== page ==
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Imodium Prices Skyrocket from Ties to Opioid Epidemic

by Countable | 4.6.18

What’s the story?

  • The Food and Drug Administration is cracking down on the anti-diarrheal drug Imodium following reports that some opioid addicts use it as a substitute for methadone. At extremely high doses, loperamide – the active ingredient in Imodium – can produce a high or ease withdrawal symptoms.

  • Imodium – and its generic versions – is commonly prescribed for gastrointestinal issues, including Crohn’s disease, irritable bowel syndrome (IBS), gastroenteritis, and chemotherapy-induced diarrhea. Now, following the FDA’s warning, those who take the over-the-counter drug on a regular basis (including, full-disclosure, this writer), are finding price increases of 553 percent.

  • In November 2017, 400 caplets of generic Imodium sold on Amazon for $13.77. Currently, 400 caplets of Kirkland Signature Anti-Diarrheal Loperamide Hydrochloride 2 MG Caplets sell for $89.98.

What is the FDA saying?

  • In their safety announcement published on January 30, 2018, the FDA wrote:

"To foster safe use of the over-the counter (OTC) anti-diarrhea drug loperamide, the [FDA] is working with manufacturers to use blister packs or other single dose packaging and to limit the number of doses in a package."

  • The FDA has also made it harder to order bulk amounts of Imodium online. Many retailers have dropped selling the product; what used to link to Member's Mark Anti-Diarrheal Loperamide HCl 2mg (2 bottles (400 caplets)) on Amazon now brings up an error page.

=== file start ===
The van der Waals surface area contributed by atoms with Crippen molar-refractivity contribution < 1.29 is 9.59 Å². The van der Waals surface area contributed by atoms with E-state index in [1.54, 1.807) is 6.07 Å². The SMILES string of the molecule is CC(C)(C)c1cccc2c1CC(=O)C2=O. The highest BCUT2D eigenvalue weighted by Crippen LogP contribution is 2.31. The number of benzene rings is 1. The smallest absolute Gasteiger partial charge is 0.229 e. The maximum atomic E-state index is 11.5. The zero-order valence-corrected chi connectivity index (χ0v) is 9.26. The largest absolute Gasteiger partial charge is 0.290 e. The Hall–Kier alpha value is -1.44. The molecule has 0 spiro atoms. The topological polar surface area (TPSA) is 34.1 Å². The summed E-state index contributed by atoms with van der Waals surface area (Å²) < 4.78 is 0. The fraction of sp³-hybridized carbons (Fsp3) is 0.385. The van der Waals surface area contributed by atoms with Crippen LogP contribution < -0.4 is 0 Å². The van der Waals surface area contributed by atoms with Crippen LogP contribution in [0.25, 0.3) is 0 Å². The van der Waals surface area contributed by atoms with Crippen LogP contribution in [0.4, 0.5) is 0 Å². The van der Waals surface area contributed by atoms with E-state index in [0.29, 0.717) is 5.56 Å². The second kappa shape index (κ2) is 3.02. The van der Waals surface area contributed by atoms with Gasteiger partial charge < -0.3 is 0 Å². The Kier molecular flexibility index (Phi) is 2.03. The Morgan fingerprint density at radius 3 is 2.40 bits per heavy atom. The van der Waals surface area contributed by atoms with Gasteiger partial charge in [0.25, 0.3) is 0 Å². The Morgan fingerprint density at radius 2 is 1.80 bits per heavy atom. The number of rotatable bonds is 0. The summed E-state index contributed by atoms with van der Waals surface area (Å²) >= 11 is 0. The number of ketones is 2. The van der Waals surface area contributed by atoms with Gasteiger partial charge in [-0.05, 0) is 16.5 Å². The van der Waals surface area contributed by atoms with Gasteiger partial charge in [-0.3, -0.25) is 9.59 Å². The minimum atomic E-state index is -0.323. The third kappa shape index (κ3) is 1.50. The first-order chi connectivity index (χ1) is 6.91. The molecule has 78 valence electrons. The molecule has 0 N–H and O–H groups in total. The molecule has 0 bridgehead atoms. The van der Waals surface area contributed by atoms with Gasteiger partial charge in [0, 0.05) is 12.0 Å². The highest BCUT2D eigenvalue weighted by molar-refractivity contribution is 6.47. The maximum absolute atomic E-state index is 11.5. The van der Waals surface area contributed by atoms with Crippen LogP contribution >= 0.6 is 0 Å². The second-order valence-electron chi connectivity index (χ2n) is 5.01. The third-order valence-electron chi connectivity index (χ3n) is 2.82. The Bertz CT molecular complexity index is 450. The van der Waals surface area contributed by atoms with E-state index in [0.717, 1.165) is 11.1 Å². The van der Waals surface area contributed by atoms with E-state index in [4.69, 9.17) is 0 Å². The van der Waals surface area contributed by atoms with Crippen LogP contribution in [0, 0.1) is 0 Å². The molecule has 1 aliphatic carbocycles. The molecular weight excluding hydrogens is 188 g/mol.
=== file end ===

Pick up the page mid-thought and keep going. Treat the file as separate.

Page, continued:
How many people are abusing Imodium?

  • While the FDA has not been forthcoming about the number of people abusing loperamide, a 2017 review published in the Journal of Emergency Medicine found four cases of loperamide used in isolation – and 19 cases of loperamide used with another drug - that resulted in death.

  • At the same time, studies have found that 150 Americans die each year from Tylenol’s most-active ingredient, acetaminophen.

What do you think?

Will limiting over-the-counter medication help in combating the opioid crisis? Should the FDA regulate additional medications with the potential for abuse? Or does regulating OTC medication only hurt legitimate consumers by driving up prices? Hit Take Action and tell your reps, then share your thoughts below.

—Josh Herman

Related Reading

(Photo from Imodium.com)

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